It’s easy to understand why Li and colleagues were initially attracted to applying photothermal ablation to melanoma treatment. The technique delivers a specific amount of cell-destroying energy directly into a tumor. As such, it represents a potential weapon against the dangerous skin. In their recent paper in Clinical Cancer Research (“Targeted Photothermal Ablation of Murine Melanomas With Melanocyte-Stimulating Hormone Analog-Conjugated Hollow Gold Nanospheres”), Li and colleagues characterized melanoma as one of the most deadly cancer manifestations. Increasing in incidence, melanoma is highly treatable when diagnosed early, but it tends to be ignored. When it progresses into metastasis, the five-year survival rate is only about 13%.
The challenge for photothermal ablation with near-infrared laser light is differentiating between diseased and healthy surrounding tissue. “This is true for photothermal ablation, as well as for other treatment modalities,” says Li.
Nanotechnology can increase its specificity, when scientists link hollow gold with a targeting peptide that’s strongly attracted to a melanocortin type 1 receptor, which is highly abundant in melanoma cells. This peptide helps the nanosphere find and bind to the melanoma cells, enter those cells, and accomplish their mission: killing cells through heat converted from near-infrared light.
The M. D. Anderson Cancer Center scientists were able to bring these elements together in a technique that utilizes hollow gold nanospheres coupled with near-infrared light and exhibits targeting, penetration, and ablation capabilities. The researchers wrote that the nanospheres they used have a unique combination of small size (outer diameter of 30 to 60 nm), spherical shape, hollow interior, and a strong and tunable absorption band (520 to 950 nm). Further, when coated with polyethylene glycol, these new-generation nanospheres display prolonged blood circulation half-life. With their enhanced permeability and retention, they have a better chance of reaching the tumors through the leaky tumor vasculature.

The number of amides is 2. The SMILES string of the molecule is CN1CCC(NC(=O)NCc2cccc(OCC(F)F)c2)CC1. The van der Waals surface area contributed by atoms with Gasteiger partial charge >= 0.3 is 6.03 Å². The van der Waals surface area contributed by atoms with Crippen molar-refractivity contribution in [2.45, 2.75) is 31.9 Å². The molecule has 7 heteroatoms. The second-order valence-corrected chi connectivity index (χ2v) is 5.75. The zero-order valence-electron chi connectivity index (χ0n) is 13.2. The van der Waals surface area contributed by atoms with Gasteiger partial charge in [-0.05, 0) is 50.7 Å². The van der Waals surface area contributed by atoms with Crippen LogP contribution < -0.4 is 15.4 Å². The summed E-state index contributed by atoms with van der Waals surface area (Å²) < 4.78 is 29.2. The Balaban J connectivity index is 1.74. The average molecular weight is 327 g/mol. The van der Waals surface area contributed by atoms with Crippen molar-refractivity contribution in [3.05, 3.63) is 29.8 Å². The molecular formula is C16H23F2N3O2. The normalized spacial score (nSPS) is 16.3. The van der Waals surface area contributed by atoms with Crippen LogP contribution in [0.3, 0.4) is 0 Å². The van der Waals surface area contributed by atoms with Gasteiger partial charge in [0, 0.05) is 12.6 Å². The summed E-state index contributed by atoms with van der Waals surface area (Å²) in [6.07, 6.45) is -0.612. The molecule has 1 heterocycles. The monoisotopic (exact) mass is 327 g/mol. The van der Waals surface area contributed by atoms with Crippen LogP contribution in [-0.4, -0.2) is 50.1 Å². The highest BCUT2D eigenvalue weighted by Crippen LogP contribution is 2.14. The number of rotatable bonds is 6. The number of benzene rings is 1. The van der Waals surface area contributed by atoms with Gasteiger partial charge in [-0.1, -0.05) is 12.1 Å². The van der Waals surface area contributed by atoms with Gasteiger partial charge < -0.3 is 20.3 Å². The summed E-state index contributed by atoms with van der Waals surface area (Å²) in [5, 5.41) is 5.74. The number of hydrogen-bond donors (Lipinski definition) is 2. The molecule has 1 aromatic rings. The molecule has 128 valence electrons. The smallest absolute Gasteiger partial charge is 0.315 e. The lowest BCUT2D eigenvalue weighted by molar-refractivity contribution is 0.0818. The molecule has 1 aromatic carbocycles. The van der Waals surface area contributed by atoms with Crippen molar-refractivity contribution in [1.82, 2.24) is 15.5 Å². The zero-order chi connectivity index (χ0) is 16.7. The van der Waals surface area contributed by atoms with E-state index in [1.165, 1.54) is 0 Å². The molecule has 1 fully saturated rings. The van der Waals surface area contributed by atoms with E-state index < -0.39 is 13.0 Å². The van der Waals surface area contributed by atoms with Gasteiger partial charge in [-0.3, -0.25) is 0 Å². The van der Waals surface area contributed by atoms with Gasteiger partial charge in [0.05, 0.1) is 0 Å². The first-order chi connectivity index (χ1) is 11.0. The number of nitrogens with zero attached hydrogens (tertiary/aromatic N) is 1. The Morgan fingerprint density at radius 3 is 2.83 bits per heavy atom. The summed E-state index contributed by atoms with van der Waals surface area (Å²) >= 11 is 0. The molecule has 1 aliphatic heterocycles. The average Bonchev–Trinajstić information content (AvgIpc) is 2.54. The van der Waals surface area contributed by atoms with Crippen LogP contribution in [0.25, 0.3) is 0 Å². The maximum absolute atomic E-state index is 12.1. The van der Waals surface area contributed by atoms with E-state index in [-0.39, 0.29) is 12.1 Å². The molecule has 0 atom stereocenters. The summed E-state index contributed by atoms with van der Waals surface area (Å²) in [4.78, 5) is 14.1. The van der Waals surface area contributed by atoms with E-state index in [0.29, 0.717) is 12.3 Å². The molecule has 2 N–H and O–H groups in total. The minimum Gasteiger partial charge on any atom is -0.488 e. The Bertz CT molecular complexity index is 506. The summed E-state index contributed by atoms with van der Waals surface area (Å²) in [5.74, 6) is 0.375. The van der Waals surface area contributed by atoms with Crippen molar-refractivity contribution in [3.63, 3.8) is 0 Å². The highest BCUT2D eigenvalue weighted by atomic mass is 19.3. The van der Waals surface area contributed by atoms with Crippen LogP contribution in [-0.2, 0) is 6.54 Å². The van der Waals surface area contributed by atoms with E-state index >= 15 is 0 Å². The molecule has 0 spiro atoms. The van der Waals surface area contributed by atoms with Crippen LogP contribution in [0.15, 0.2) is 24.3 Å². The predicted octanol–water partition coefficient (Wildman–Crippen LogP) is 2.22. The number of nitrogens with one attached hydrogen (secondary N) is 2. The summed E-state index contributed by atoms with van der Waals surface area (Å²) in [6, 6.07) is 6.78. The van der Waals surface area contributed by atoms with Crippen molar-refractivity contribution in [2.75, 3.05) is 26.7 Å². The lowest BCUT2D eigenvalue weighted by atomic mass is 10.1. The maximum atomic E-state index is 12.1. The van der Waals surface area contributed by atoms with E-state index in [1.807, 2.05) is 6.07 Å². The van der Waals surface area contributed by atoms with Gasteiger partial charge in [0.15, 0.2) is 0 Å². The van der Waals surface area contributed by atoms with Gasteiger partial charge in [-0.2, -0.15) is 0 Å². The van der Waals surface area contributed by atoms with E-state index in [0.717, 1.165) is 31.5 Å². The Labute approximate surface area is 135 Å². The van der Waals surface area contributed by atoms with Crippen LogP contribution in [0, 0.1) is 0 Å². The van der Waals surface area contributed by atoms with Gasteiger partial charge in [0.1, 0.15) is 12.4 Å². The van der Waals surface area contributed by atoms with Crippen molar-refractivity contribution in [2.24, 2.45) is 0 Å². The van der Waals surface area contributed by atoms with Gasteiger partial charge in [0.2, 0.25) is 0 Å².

“Because the passive diffusion of the nanoparticle to tumors is dominated by the pore cutoff size of the tumor blood vessels, the [smaller nanospheres] as compared with larger silica-cored nanoshells have the obvious advantage in crossing the tumor vessel wall,” the researchers added.
Tested First in Cultures
For their study, the researchers first applied the technique to melanoma cell cultures developed in the laboratory and then in mice with melanoma. These rodent experiments represented the first ever in vivo, active targeting of hollow gold nanoparticles combined with photothermal ablation.
With the lab cultures, they used applied fluorescent tagging to hollow gold nanospheres. They found that the peptide-targeted nanospheres breached the cell membrane and were drawn right into the cells. At the same time, hollow gold nanospheres without the targeting peptide were not. When the researchers beamed near-infrared light onto treated cultures, most cells with targeted nanospheres died, and the rest were severely damaged. Further, irradiation with near-infrared light alone or treatment with nanospheres alone without near-infrared light left the cultured cells unaffected. The researchers concluded that peptide targeting of nanospheres and irradiation had the greatest effect as far as destroying targeted cancer cells.
When moving forward with mouse experiments, the researchers injected both targeted and untargeted nanospheres into the lab animals and applied near-infrared light. They observed that after irradiation with near-infrared light, targeted nanospheres did more than eight times the damage to melanoma tumors. Specifically, nearly 66% of tumors were killed in the mice injected with targeted nanospheres. Conversely, in mice injected with untargeted nanospheres, the researchers witnessed only a 7.9% destruction of cancerous tumors.